Yesterday I graded papers at my dining room table all day, and then last night too. I had to push myself: it’s a special challenge to stay motivated and energized lately about teaching tasks that are difficult even in normal times. (And these are not. As one of my MIT colleagues wrote to me recently in an e-mail about layoffs, “Stupid economy.”)
Same thing this morning — pushed self up and out of bed at 6am to make a worksheet for a peer review exercise. Left house at 7:30am to give Eli a ride to his early class and then head to campus myself.
On the way, I listened to the radio station already on: WBUR, the local NPR affiliate. News, news, news. As I pulled into the parking lot, this story by Carey Goldberg came on. In her own voice, she describes getting laid off from the Boston Globe, where she was a part-time science writer, and she reflects on how paradoxically painful it was to hear her boss and colleagues say, “It wasn’t you.” We like you. Goldberg’s friend, a psychiatrist who also had experienced a layoff, took a long time to figure out why words of support and affection “felt so bad.” The reason? It’s “dehumanizing.” Goldberg agrees:
When people who know you and your work say your qualities and qualifications don’t matter in a major decision like a layoff, all that you are is somehow negated. You’re a number.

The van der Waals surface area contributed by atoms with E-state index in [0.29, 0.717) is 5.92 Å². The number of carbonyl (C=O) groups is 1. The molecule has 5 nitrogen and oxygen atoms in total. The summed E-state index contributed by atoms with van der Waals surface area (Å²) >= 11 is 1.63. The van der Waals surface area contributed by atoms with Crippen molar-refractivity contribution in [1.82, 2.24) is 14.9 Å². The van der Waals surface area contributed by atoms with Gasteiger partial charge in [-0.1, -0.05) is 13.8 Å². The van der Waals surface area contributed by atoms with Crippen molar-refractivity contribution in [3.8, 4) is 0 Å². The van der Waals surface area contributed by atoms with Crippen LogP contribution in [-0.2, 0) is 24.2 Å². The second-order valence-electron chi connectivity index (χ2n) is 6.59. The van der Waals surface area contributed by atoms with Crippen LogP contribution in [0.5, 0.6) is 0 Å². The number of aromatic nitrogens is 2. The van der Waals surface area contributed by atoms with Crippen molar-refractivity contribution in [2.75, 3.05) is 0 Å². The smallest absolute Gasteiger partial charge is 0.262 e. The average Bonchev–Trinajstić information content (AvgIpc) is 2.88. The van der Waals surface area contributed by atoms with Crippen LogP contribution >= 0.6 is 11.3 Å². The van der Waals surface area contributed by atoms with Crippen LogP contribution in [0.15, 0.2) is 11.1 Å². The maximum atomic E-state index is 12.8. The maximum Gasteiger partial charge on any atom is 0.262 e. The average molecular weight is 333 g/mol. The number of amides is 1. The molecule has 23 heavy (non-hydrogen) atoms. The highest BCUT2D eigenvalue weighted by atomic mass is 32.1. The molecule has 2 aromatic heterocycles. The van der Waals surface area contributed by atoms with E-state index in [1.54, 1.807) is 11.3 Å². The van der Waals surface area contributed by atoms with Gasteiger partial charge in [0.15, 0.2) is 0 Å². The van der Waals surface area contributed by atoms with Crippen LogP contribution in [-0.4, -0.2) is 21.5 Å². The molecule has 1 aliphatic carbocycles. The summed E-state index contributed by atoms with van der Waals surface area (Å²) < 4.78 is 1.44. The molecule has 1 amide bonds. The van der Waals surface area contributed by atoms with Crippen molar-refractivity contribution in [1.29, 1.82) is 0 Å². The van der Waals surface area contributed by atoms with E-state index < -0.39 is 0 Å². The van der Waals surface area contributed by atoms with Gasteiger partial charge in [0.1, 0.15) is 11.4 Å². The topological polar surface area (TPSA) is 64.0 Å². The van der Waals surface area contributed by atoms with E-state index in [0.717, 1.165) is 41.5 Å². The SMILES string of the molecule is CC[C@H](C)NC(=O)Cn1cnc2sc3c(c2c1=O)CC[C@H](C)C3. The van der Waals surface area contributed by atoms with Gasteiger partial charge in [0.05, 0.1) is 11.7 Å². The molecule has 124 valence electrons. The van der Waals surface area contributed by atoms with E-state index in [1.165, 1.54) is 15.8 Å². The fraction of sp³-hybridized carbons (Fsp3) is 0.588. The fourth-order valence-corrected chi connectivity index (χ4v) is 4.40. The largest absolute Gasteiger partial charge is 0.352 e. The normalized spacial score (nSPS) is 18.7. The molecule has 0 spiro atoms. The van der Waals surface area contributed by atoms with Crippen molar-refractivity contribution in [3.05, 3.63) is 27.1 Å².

Of course, the alternative is no fun either. That somehow, maybe, it was me. This is what runs through my head lately at 3 o’clock in the morning: I must have been doing something wrong all this time, and nobody told me. How could I have become so expendable?
So this morning I sat in the car and listened to this short essay. It made me feel better; in fact, Goldberg lifted my spirits. Why? It’s validating when someone who has experienced what I am experiencing has felt and reacted and reflected the same way — I’m not alone, I’m not spinning unproductively around my own idiosyncratic and irrational thoughts. This is how people feel, and the feelings make sense. And, oh, those 3 o’clock in the morning thoughts: I have definitely put in some time thinking this: What have I failed to do or learn or notice, that everyone else seems to know or do?
By this story, I felt… comforted, and acknowledged. Even though the account is Carey Goldberg’s, it reached me. And I felt no longer perplexed as to why the positive regard I’ve been getting at work has felt almost like blows or tricks. This is how people feel in circumstances like these.
At 8am I turned off the radio, got my bags out of the back seat, locked the car, and walked to my building. I printed out 14 copies of the peer review worksheet; I organized my thoughts for class and made notes.
By 9am I was ready. In the classroom, students shuffled in, according to their own speeds and schedules. We made small talk until all had arrived, and then together we began. Did it work? Indeed, it did.